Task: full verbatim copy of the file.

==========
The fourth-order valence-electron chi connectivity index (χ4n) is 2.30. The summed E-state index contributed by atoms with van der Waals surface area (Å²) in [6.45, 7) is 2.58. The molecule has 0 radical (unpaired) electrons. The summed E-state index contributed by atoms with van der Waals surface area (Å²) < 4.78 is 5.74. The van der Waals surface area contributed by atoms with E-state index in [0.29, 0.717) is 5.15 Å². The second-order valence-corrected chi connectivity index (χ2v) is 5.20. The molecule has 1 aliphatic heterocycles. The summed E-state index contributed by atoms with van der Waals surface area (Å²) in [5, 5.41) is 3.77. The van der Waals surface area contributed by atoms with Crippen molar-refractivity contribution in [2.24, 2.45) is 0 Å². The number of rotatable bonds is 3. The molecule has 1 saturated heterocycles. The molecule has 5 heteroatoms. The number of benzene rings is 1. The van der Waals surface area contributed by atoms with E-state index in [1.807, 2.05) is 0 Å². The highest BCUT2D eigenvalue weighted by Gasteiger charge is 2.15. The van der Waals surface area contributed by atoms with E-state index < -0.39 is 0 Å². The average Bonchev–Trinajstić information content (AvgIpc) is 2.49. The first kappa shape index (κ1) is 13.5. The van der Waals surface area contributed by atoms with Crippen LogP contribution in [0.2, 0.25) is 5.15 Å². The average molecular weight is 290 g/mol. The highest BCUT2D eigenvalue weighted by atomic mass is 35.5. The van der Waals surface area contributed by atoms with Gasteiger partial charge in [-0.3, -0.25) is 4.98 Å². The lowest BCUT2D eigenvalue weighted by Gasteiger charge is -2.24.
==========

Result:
The fourth-order valence-electron chi connectivity index (χ4n) is 2.30. The summed E-state index contributed by atoms with van der Waals surface area (Å²) in [6.45, 7) is 2.58. The molecule has 0 radical (unpaired) electrons. The summed E-state index contributed by atoms with van der Waals surface area (Å²) < 4.78 is 5.74. The van der Waals surface area contributed by atoms with E-state index in [0.29, 0.717) is 5.15 Å². The second-order valence-corrected chi connectivity index (χ2v) is 5.20. The molecule has 1 aliphatic heterocycles. The summed E-state index contributed by atoms with van der Waals surface area (Å²) in [5, 5.41) is 3.77. The van der Waals surface area contributed by atoms with Crippen molar-refractivity contribution in [2.24, 2.45) is 0 Å². The number of rotatable bonds is 3. The molecule has 1 saturated heterocycles. The molecule has 5 heteroatoms. The number of benzene rings is 1. The van der Waals surface area contributed by atoms with E-state index in [1.807, 2.05) is 0 Å². The highest BCUT2D eigenvalue weighted by Gasteiger charge is 2.15. The van der Waals surface area contributed by atoms with E-state index < -0.39 is 0 Å². The average Bonchev–Trinajstić information content (AvgIpc) is 2.49. The first kappa shape index (κ1) is 13.5. The van der Waals surface area contributed by atoms with Crippen LogP contribution in [0.2, 0.25) is 5.15 Å². The average molecular weight is 290 g/mol. The highest BCUT2D eigenvalue weighted by atomic mass is 35.5. The van der Waals surface area contributed by atoms with Gasteiger partial charge in [-0.3, -0.25) is 4.98 Å². The lowest BCUT2D eigenvalue weighted by Gasteiger charge is -2.24.